The Purley Tavern - Marsh Farm, Luton
The first ever pub I visited when I was a child is documented in Dead Pubs of Bedfordshire by Lloyd Lugsden
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Disclaimer: this newsletter often mentions beer and pubs. You do not have to read this if your life has been affected by substance abuse.
Today I’m going to take you back to the Luton of my childhood of the late 1980s and 1990s. I was spurred into re-evaluating this period of adolescence and early teenage years after I read two volumes of Dead Pubs of Bedfordshire - A nostalgic look at lost pubs by Lloyd Lugsden.
The two small books are fascinating as they not only detail the before and after of numerous historically interesting buildings with photos, but Lloyd digs deeper and interviews lots of former locals of these pubs.
I should point out, though, that my childhood memories of growing up in Bedfordshire are rarely happy and, in truth, I feel robbed of my adolescence due to my relationship with my parents and how they dealt with the racism I encountered. Why do I delve back to the past so often then?
I guess it’s to make sense of the world I grew up in and how I now can find out so much about it when it wasn’t properly explained to me at the time. (Life was black and white for my mother and father - don’t expect much basically.) But this might be a rare happy(ish) story.
This is where the Purley Tavern comes in - the kind of pub that deserves a massive reappraisal in an area that has been much maligned by the media gaining it an undeserved reputation. The housing estate pub (AKA the Moakes and the Cotters) was demolished in 2020, but its location - Marsh Farm - is best known for the riots in July, 1995.
If you really want to know about the riots then this video is a good start.
And as one of the Exodus collective says in the video: “We all grew up together - white, black, Irish. We all drank in the same pubs. It created a bonding of black and white”
One of the occasions of my childhood that I almost look back fondly on - in that I don’t feel too traumatised by it - was when my dad used to take me to karate lessons. This was at Lea Manor Recreation Centre which was in the Marsh Farm area of Luton/Leagrave. A concrete block that had a swimming pool, badminton courts and gym, which would be familiar sight to everyone of a certain age.
I remember the class being a rare case of me being exposed to other Indian- and Pakistan-origin families. One guy, who was my dad’s age, took the class after being beaten up badly by a National Front gang.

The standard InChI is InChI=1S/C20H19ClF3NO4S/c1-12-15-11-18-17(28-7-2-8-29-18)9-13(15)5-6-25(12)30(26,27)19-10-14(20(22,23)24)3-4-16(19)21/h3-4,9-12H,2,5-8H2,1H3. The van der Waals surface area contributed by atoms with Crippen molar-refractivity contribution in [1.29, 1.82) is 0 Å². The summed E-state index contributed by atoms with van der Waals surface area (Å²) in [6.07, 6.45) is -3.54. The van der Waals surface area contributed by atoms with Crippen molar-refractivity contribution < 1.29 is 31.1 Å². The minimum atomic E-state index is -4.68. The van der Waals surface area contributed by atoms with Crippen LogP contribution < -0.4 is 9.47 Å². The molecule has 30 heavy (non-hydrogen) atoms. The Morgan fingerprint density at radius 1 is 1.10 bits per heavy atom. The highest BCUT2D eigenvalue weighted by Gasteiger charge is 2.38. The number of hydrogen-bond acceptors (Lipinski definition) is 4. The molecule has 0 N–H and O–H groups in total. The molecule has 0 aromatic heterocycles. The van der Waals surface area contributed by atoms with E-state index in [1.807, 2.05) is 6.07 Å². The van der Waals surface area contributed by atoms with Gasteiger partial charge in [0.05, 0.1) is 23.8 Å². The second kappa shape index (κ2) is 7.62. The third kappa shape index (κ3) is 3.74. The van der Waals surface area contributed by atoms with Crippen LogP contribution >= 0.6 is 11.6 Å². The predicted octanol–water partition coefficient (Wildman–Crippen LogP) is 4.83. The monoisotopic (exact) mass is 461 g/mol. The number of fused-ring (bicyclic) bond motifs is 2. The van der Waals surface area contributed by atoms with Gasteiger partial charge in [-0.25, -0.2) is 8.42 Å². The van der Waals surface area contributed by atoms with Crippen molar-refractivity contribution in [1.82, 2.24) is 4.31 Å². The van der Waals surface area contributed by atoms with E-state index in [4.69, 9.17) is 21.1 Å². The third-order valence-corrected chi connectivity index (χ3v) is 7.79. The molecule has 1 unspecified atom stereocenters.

He was bespectacled, pushed himself to the limits and would often injure himself by going too far with the exercises. (Once my dad took me and my neighbour’s son who was my age and the boy found the class too hard and quit within 20 minutes).
The Asian dad’s son who was a bit younger than me lived out his dad’s travails alongside him. The pain the father wreaked on himself, though, was one of the symptoms of the trauma he was having to deal with in a time when there was definitely no one to talk to about mental health.
Unlike this dad, my father dealt with his trauma differently. Instead of donning a white suit he left me to my blocks and kicks, and scarpered to the Purley Tavern a short five minutes walk away where he had numerous drinks. He once crashed the car on the way home into a wall and forbade me to mention it to others.
I never saw the Purley until the day he left a pair of gloves on a table and he dragged me there after the class - of course, in my full karate kit. It gave me my first experience of what a boozer looked like from the inside at about 10 years old.
You have to remember that unlike today kids weren’t taken into pubs much - the idea of bringing a pushchair into the bar would’ve been frowned on, especially for an Asian family.
So it’s no surprise that the experience entered my psyche and I dreamed a lot about it since, and still to this day. The smoke! The huge space! The laughter! Oh and the banter: a few punters asked me to show me some karate moves - I obviously didn’t do this as I was a shy kid.